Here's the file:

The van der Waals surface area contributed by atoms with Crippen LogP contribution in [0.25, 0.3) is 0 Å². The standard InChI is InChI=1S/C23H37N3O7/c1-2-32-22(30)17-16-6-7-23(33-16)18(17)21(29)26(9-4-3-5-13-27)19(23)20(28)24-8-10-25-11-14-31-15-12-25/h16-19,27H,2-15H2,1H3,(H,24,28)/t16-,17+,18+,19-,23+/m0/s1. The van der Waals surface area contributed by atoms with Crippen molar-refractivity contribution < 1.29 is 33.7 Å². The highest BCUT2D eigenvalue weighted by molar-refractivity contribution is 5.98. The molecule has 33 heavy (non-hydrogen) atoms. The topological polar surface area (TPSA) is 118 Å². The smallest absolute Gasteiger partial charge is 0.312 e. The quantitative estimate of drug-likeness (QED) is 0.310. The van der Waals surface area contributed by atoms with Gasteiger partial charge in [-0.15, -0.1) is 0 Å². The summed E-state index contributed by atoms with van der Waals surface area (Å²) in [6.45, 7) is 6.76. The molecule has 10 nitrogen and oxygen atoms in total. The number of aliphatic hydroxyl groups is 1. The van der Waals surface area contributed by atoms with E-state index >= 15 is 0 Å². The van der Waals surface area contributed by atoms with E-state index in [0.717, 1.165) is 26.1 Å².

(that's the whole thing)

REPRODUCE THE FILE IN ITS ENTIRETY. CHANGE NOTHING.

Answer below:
The van der Waals surface area contributed by atoms with Crippen LogP contribution in [0.25, 0.3) is 0 Å². The standard InChI is InChI=1S/C23H37N3O7/c1-2-32-22(30)17-16-6-7-23(33-16)18(17)21(29)26(9-4-3-5-13-27)19(23)20(28)24-8-10-25-11-14-31-15-12-25/h16-19,27H,2-15H2,1H3,(H,24,28)/t16-,17+,18+,19-,23+/m0/s1. The van der Waals surface area contributed by atoms with Crippen molar-refractivity contribution < 1.29 is 33.7 Å². The highest BCUT2D eigenvalue weighted by molar-refractivity contribution is 5.98. The molecule has 33 heavy (non-hydrogen) atoms. The topological polar surface area (TPSA) is 118 Å². The smallest absolute Gasteiger partial charge is 0.312 e. The quantitative estimate of drug-likeness (QED) is 0.310. The van der Waals surface area contributed by atoms with Gasteiger partial charge in [-0.15, -0.1) is 0 Å². The summed E-state index contributed by atoms with van der Waals surface area (Å²) in [6.45, 7) is 6.76. The molecule has 10 nitrogen and oxygen atoms in total. The number of aliphatic hydroxyl groups is 1. The van der Waals surface area contributed by atoms with E-state index >= 15 is 0 Å². The van der Waals surface area contributed by atoms with E-state index in [0.717, 1.165) is 26.1 Å².